It seems every time i travel to London i eat very well in very nice restaurants, but i always come home and end up watching other people posting pictures of epic burgers and wishing i could try one/all of them. And what bothered me was that, given the choice, would i ever opt to go for a MotherFlipper rather than say, Roganic? If i ever ended up at Goodmans, would i really turn down a fat steak for a burger? Something had to be done…
When this article was posted in the Evening Standard, i started joking with Ant (@gubgub08) that we should eat them all in one day, thus killing all the birds with one burger binge stone. Due to a quiet (unemployed) period in my life i had the time & motivation to do it, Ant had the burger addiction and a couple of days extra holiday and so it was arranged, i would fly in on a Tuesday morning and leave on Wednesday afternoon.
We edited the list slightly, Hawksmoor needed to be booked which was impossible because of the uncertain time schedule, the Burger & Lobster is supposedly overpriced and the temptation to go for lobster was too great. We added Goodmans (glad we did) and MeatMarket (not so glad), and set up an order & travel schedule… 11 hours of travelling around London and eating burgers…
In the end we were able to form a top 5:
- AdCod – This was simply the best and most harmonious burger, everything worked perfectly. A side of macaroni & cheese was also perfection.
- Joint second for Goodmans (best tasting actual burger, personally didn’t enjoy the tomato) and Patty & Bun (this was the ninth burger and i wolfed it down, amazing bbq sauce)
- Honest Burgers – great small burger served with rosemary fries, a dolop of sticky caramelised onions brought everything together very well, the meat patty was slightly under seasoned
- Lucky Chip – a double cheeseburger (don’t know why we went for the double?), great burger & bun but too much sauce, scrapped some off and it was much better…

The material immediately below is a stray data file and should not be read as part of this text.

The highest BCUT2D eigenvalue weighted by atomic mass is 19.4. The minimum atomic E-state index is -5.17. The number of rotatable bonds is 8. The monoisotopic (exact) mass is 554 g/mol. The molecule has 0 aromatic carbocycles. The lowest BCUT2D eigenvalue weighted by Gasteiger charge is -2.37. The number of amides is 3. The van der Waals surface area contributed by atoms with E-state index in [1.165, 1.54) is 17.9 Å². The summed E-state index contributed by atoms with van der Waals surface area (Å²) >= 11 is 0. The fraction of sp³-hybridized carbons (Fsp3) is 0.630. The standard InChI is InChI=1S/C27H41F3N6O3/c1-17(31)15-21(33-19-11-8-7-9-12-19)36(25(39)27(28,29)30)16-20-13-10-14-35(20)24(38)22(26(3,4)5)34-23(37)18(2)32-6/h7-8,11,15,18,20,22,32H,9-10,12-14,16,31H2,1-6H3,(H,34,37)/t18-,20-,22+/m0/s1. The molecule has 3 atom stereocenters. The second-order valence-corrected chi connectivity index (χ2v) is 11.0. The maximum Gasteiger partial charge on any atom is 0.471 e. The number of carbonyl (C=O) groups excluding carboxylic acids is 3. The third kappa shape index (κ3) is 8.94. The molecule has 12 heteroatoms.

The other 5 burgers we can’t easily rank, The Ship was certainly towards the top and Meats Market and Liquor towards the bottom. But in any case, here are the burgers in the order that we ate them…..
Warning, this post contains swearing (mostly “fuck” and “cock”)
To make a Holy Fuck Kiev you will need to make a Holy Cock (Holy Fuck butter), this recipe makes more than you need so there’ll be plenty left for spreading on lovely warm bread.
For the Holy Cock:
300g butter at room temperature 100g Holy Fuck 1tbs sea salt crystals
For the Kiev”
1 chicken breast per person Panko breadcrumbs Salad and homemade mayonnaise to serve.
To make the Holy Cock, Whip the butter and salt in a stand mixer until light and fluffy, turn the mixer speed to low (so as not to splash) and pour in the Holy Fuck, keep mixing until well combined.
Spoon onto a large sheet of cling film and shape into a large cock shape, wrap well and chill until needed.
To make the kiev, lay . . . →Holy Fuck Kiev
Over a long and excellent dinner last August, Dino Joannides relayed a recipe from the great Italian chef Roberto Pisano for Spaghetti con bottarga a secco, or Spaghetti with dried mullet roe. At the time I was fascinated by the method and the strict way it should be carried out, and although I vowed to try it I was unsuccessful in finding anywhere locally and the idea kind of fell by the wayside.
However, after the One night in London dinner last week I suddenly found myself in possession of a nice lobe of some of the best bottarga available from the Melograno Deli, weighing about 120g. Excitedly, I brought it home and over the weekend I set about making this dish.
I asked Dino if he could send me the recipe, but he insisted on a phone call to ensure I understood the . . . →Spaghetti con bottarga a secco
EDIT; the total raised for Action Against Hunger by One Night in London was £806.08!
So it’s all over; 6 months of planning culminated in a whirlwind of restaurants, black cabs, knives, langoustine mass-murder, bread dough’s, booze, blood and burns… But at the end of it all, there were 32 happy diners and many tired but happy cooks and servers. If you want to read about how One night in London came about, check part 1 of this post.
After lunch at Roganic on Saturday, we headed over to The Chancery to get a tour of the kitchen and restaurant, have a quick beer and grab what we needed to do prep that night at Keith & Lolli’s. We took a cab over and started on the unenviable task of dispatching the live langoustine from Rex goldsmith.
. . . →One night in London Part 2